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Best of Howard Stutz
Howard Stutz

That's what they mean by green

13 April 2008

LAS VEGAS, Nevada -- The Palazzo has been designated as the largest Leadership in Energy and Environmental Design (LEED) certified building in the world by the U.S. Green Building Council.

The $1.9 billion hotel-casino, which opened in January, was recognized with a silver LEED certificate for energy-efficient design and construction along with its renewable energy technologies, services and policies.

U.S. Green Building Council President and Chief Executive Officer Rick Fedrizzi said the 50-story Palazzo, which has 3,066 hotel rooms, is four times the size of the Pittsburgh Convention Center, which had been the world's largest LEED certified building before Wednesday's dedication.

"It's a fairly extensive process that doesn't happen quickly," Fedrizzi said Wednesday. "I was one of the founders of the U.S. Green Building Council 15 years ago, and I never could imagine that the ideas would ever touch the Las Vegas Strip."

Fedrizzi said a building the size of the Palazzo could see 30 percent to 40 percent energy savings and more than 50 percent in water savings based on the designs and conservation methods incorporated into the project.

Las Vegas Sands Executive Vice President Brad Stone said the company's development team worked closely with LEED consultants during the resort's two-year building process.

"The total annual environmental savings generated as a result of our commitment to green technology and construction is staggering and we are convinced that this will have a positive impact for years to come," Stone said.

Nevada is one of only two states to mandate that all public buildings be built or renovated to the LEED standard. Legislation passed in 2005 provided property tax savings to those buildings meeting the green building standards.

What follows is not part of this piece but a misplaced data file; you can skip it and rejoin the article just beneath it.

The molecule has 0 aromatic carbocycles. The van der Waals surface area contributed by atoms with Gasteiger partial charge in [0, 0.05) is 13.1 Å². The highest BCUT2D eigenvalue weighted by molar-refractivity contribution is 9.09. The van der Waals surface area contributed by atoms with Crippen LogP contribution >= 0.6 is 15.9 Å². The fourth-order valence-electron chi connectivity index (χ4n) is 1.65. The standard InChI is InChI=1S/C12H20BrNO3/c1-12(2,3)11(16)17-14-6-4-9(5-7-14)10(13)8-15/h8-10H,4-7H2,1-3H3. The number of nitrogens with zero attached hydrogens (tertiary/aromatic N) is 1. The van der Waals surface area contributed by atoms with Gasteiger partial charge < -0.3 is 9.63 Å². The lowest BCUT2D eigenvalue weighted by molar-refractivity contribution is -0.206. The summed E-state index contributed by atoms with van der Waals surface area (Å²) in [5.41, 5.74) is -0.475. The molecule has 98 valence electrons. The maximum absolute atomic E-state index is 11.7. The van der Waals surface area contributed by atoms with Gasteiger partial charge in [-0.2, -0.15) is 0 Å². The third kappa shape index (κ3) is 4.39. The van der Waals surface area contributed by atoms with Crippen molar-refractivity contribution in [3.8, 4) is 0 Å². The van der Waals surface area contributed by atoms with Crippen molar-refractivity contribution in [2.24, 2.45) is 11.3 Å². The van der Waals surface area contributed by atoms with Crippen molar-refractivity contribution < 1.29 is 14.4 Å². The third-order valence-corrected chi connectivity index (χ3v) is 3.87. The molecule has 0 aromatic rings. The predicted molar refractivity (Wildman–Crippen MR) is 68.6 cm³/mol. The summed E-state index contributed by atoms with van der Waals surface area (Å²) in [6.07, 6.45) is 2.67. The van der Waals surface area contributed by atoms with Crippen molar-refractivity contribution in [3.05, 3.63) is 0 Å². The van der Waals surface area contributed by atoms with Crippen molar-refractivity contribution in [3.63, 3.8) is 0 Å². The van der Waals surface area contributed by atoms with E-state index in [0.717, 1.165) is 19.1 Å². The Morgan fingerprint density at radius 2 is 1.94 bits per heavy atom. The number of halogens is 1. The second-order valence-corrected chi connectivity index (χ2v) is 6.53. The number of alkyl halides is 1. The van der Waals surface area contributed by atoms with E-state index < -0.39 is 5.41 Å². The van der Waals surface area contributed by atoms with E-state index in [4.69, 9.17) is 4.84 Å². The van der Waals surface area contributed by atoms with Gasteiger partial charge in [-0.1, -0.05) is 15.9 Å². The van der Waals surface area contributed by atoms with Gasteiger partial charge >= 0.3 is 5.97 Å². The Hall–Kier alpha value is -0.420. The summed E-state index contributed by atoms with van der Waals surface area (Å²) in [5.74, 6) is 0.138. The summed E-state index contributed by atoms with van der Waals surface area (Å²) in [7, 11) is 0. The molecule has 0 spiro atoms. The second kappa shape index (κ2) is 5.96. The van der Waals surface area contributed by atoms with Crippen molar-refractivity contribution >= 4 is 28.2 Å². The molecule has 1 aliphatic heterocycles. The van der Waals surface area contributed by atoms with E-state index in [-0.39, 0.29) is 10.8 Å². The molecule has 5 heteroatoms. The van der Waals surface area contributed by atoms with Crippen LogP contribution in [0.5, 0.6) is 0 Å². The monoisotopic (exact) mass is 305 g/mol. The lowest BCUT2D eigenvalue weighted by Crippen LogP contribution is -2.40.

Stone said green building costs added to the overall Palazzo budget, but the percentage was still being calculated. Some of the costs involved recycling building materials. Other construction expenses went toward recovering water leakage in the construction of the Palazzo's five-level underground parking garage. The water is used in irrigation.

"It's not cheap, but there are three winners because of the impact this type of building makes," Stone said. "Our stockholders, Clark County and, of course, the environment."

During the Palazzo's construction, Fedrizzi said Las Vegas Sands recycled 42,000 tons of building materials. In addition, the Palazzo's construction included structural steel that averaged 95 percent recycled content, while the concrete averaged a 26 percent recycled content rate.

Some of the green building highlights at the Palazzo include artificial turf, drip irrigation and moisture sensors in planted areas that result in a more than 75 percent reduction in irrigation needs. In a statement, Las Vegas Sands said its water conservation efforts help the property conserve enough water to provide each Nevada citizen with 266 eight-ounce glasses of water for a year. Energy conservation will result in enough savings to light a 100-watt light bulb for 12,100 years.

The Palazzo swimming pools are heated with a solar pool heating system. In the summer, the excess solar energy not needed for the pools is directed to the hotel's hot water system. Air-conditioning controls in guest suites are automatically set back by several degrees when guests are out and reset to the desired temperature upon return.

"From the beginning, we were determined to create Las Vegas' first truly ecofriendly property and we are extremely proud to have achieved it and be recognized for it," Las Vegas Sands Chairman Sheldon Adelson said in a statement.